Fútbol Más’ General Director turns provider, pledging 1% of salary back to his own sector
Thomas Farines is the general director of Fútbol Más in France – a football-based community organisation – and knows first-hand the potential the game can have on the lives of disadvantaged young people globally. With his role usually being on the receiving end of the 1% pledge and helping implement its contribution, now he’s turning provider – becoming the first director from an organisation receiving funding to commit 1% of his own salary to the football based movement. In what is a Common Goal first, here he pens his reasons for doing so.
Every day, I see first hand the positive impact that football for good has on the lives of young people.
At Fútbol Mas – a key part of our work is enabling our young people to understand the process of resilience and providing them with the opportunity to develop crucial life skills.
These skills are often centred on finding employment and providing them with new opportunities for personal development.
These opportunities may come in the form of networking with people they would otherwise never meet outside of football or getting the chance to up-skill through courses and acquiring new knowledge.
Both mentally and physically, the changes in these young people that have walked through our doors are immediately apparent. The confidence they regain and their capacities to move forward are prevalent in each and every one of them.
Being witness to such clear and positive individual development and the game’s ability to invoke true change has become normal to me.
The problem was I thought this belief was only shared by my colleagues and those of us working within our sector.
I first heard about Common Goal in 2017, when it was launched by Juan Mata and Jürgen Griesbeck – I admire Jürgen a lot for his achievements in the Sports for Development field, and also for the time and effort he has given me for my personal development as a worker in the same field.
At the time I was just starting my own project in Greece with a friend Dan Teuma for his organisation Aniko – using football as a tool for the protection and social inclusion of refugees among local communities – which led me to live in Thessaloniki for three years, and work with a lot of different people from all over the world.
For those of us involved in Greece, we were unequivocal in our belief that the Common Goal project made a great deal of sense, because 1% of the yearly salary of a star football player could fund our own start-up organisation for the whole year.
We are all aware that the football industry is a multi-billion euro business and Common Goal, I believe, serves to act as the common ground between football for good organisations and professional football – seeking to connect the ties that had appeared to be severed from those within the professional football bubble, and those who use football for social development.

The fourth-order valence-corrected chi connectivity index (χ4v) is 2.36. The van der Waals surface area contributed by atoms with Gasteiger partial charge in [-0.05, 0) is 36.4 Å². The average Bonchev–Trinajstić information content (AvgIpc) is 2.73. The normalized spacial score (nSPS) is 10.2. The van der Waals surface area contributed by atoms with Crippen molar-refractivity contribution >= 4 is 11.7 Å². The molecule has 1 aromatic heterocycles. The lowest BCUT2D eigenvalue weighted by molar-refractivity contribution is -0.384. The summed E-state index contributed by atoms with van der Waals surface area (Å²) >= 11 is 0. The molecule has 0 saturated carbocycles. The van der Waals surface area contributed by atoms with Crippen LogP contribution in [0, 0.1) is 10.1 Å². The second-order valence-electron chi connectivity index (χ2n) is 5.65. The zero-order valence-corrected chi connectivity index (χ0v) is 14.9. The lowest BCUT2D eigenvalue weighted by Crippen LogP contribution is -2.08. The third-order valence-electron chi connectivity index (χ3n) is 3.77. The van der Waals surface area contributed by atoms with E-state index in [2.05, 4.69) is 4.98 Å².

Some players, like Marcus Rashford, Megan Rapinoe and Juan Mata, already use their high-profiles to bring about social change, already aware of the brightness that their spotlight provides and the opportunity they have to shine this light on social issues that are giving them concern.
Common Goal gives the opportunity for every footballer player or coach on the planet to use theirs too.
It also gives people like me the chance to do the same.
I was always thinking that once I had the opportunity I would like to become involved and help others to develop their own projects, like I had mine.
I look around at the world struggling to come to terms with the global pandemic and can’t help but feel the time is now to make my own 1% pledge.
All aspects of what was normality have been affected this year, bringing an economic crisis that has had a different impact on all sectors, including ours.
With that in mind I feel that the best place to channel my funds is towards the collective effort being made to help organistions and their surrounding communities that have been seriously impacted by the economic fallout of the Covid-19 virus.
I am not rich and I am aware that my pledge would not change the world by itself, but just like a shoal of small fish which better defends together than they ever could alone, if there were ten others making pledges from positions like mine,then we could have a positive impact and provide really valuable resources for other projects who now find themselves struggling to survive.
I work for an organisation that is present in eight countries, each of which are in very different circumstances.
All over the world, we can learn from the young people we work with. After all, they are at the centre of our work.
We have to open our ears to their opinions in order to learn and also to further develop ourselves as individuals within our wider societies.
When a new member joins Common Goal, I know these pledges go a long way in helping us to continue to bring positive change in the communities in which we intervene.
I hope my 1% pledge can be viewed as an act of solidarity between my organisation, and the many other organisations around the world, as a symbol that we are all in this together.
Images courtesy of Roberta Donatini.